A chemical reaction and its reverse proceed at equal rates


A stable situation in which forces cancel one another


Equality of distribution


A sensory system located in structures of the inner ear that registers the orientation of the head

Common Curiosities

How does homeostasis affect an organism's health?

Proper homeostasis is crucial for health; disruptions can lead to diseases.

Can a system be in equilibrium and not exhibit homeostasis?

Yes, non-living systems can achieve equilibrium without the active regulatory mechanisms characteristic of homeostasis.

Is homeostasis only relevant to biological systems?

Yes, homeostasis specifically pertains to the regulation of internal conditions within living organisms.

What is the main difference between equilibrium and homeostasis?

Equilibrium is a general state of balance, while homeostasis is the maintenance of stable internal conditions in living organisms.

Can equilibrium apply to social systems?

Yes, social and economic theories use equilibrium to describe states of balance in relationships and markets.

How do feedback mechanisms relate to homeostasis?

Feedback mechanisms are crucial for homeostasis, helping to adjust internal conditions back to their set points.

What is an example of a dynamic equilibrium?

An example of dynamic equilibrium is the continuous exchange of water molecules between liquid water and water vapor in a closed container.

Is homeostasis ever fully achieved, or is it a constant process?

Homeostasis is a constant process, as organisms continuously adjust to internal and external changes to maintain stability.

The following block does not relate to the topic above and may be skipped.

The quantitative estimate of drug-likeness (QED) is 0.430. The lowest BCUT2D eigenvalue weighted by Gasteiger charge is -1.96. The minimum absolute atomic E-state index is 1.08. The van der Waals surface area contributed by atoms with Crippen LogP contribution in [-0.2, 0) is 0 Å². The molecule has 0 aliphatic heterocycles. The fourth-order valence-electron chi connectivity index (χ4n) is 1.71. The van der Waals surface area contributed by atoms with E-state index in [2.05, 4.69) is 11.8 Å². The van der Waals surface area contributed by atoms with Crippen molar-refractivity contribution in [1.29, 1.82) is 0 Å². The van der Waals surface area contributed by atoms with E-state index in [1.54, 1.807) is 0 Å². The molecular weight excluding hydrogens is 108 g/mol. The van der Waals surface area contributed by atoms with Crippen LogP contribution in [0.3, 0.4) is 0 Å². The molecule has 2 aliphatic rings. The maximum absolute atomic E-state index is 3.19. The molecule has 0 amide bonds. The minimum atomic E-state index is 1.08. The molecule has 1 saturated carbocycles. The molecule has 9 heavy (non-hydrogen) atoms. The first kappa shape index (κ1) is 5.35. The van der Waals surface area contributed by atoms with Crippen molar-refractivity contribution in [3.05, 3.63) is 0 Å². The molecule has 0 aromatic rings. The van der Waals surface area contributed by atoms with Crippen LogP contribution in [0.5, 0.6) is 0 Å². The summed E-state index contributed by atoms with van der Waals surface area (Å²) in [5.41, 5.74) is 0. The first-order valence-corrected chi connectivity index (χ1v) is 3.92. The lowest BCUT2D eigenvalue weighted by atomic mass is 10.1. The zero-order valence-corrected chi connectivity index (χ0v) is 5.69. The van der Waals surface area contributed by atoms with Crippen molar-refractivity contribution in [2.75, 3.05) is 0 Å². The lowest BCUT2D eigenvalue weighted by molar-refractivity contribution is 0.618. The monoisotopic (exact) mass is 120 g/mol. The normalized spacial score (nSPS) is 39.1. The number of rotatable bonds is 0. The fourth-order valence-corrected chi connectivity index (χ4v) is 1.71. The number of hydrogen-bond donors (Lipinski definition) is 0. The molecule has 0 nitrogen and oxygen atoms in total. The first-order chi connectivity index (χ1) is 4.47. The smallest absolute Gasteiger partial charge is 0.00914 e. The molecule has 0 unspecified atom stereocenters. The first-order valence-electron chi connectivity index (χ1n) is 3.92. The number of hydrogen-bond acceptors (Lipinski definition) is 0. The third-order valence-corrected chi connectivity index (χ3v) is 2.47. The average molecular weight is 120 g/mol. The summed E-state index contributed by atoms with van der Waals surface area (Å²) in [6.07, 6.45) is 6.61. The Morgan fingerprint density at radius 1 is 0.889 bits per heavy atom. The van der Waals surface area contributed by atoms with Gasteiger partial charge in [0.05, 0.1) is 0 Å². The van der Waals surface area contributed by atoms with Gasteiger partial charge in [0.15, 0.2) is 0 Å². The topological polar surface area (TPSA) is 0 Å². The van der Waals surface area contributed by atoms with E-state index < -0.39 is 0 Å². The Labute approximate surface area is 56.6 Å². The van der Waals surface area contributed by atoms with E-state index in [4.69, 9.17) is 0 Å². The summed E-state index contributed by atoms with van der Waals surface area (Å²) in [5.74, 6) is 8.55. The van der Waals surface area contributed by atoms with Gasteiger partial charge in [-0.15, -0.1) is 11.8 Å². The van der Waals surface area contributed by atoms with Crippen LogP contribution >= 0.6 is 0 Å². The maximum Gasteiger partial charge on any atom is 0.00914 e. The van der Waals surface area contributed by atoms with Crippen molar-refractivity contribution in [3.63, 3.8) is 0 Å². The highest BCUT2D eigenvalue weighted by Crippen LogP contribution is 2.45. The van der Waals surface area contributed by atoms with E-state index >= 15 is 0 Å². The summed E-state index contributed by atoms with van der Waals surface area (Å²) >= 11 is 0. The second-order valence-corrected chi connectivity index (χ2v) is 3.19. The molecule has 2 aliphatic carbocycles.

Can equilibrium exist without any energy input?

Yes, equilibrium can be passive and require no energy input, unlike homeostasis.

What roles do energy play in maintaining equilibrium and homeostasis?

While equilibrium may not require energy, maintaining homeostasis requires active energy expenditure.

Can an economic system be considered in homeostasis?

No, economic systems can achieve equilibrium, but homeostasis is a term reserved for living biological systems.

How do organisms maintain homeostasis in extreme environments?

They employ specialized adaptations and mechanisms to regulate internal conditions despite external extremes.

Why is homeostasis important in exercise and sports?

During exercise, maintaining homeostasis, such as proper temperature and pH levels, is crucial for performance and health.

How does homeostasis relate to evolutionary adaptation?

Effective homeostatic mechanisms can be advantageous in evolution, allowing organisms to survive and reproduce in varying environments.

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Author Spotlight

Written by
Urooj Arif
Urooj is a skilled content writer at Ask Difference, known for her exceptional ability to simplify complex topics into engaging and informative content. With a passion for research and a flair for clear, concise writing, she consistently delivers articles that resonate with our diverse audience.
Co-written by
Maham Liaqat